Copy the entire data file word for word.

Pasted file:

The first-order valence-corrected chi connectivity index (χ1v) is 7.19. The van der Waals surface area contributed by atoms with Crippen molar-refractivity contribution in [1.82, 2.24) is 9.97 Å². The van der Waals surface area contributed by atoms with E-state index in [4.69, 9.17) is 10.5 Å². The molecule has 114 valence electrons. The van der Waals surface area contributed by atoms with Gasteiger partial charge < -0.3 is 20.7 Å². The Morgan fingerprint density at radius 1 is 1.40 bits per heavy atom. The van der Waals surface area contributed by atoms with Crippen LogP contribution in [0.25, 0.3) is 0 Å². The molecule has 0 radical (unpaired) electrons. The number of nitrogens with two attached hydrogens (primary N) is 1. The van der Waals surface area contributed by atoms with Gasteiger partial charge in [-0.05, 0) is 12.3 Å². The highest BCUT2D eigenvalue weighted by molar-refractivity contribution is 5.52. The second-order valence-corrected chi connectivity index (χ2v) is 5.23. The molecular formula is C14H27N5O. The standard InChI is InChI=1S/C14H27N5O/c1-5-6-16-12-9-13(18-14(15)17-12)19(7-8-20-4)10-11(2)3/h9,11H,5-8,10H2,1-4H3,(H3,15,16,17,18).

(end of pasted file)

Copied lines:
The first-order valence-corrected chi connectivity index (χ1v) is 7.19. The van der Waals surface area contributed by atoms with Crippen molar-refractivity contribution in [1.82, 2.24) is 9.97 Å². The van der Waals surface area contributed by atoms with E-state index in [4.69, 9.17) is 10.5 Å². The molecule has 114 valence electrons. The van der Waals surface area contributed by atoms with Gasteiger partial charge < -0.3 is 20.7 Å². The Morgan fingerprint density at radius 1 is 1.40 bits per heavy atom. The van der Waals surface area contributed by atoms with Crippen LogP contribution in [0.25, 0.3) is 0 Å². The molecule has 0 radical (unpaired) electrons. The number of nitrogens with two attached hydrogens (primary N) is 1. The van der Waals surface area contributed by atoms with Gasteiger partial charge in [-0.05, 0) is 12.3 Å². The highest BCUT2D eigenvalue weighted by molar-refractivity contribution is 5.52. The second-order valence-corrected chi connectivity index (χ2v) is 5.23. The molecular formula is C14H27N5O. The standard InChI is InChI=1S/C14H27N5O/c1-5-6-16-12-9-13(18-14(15)17-12)19(7-8-20-4)10-11(2)3/h9,11H,5-8,10H2,1-4H3,(H3,15,16,17,18).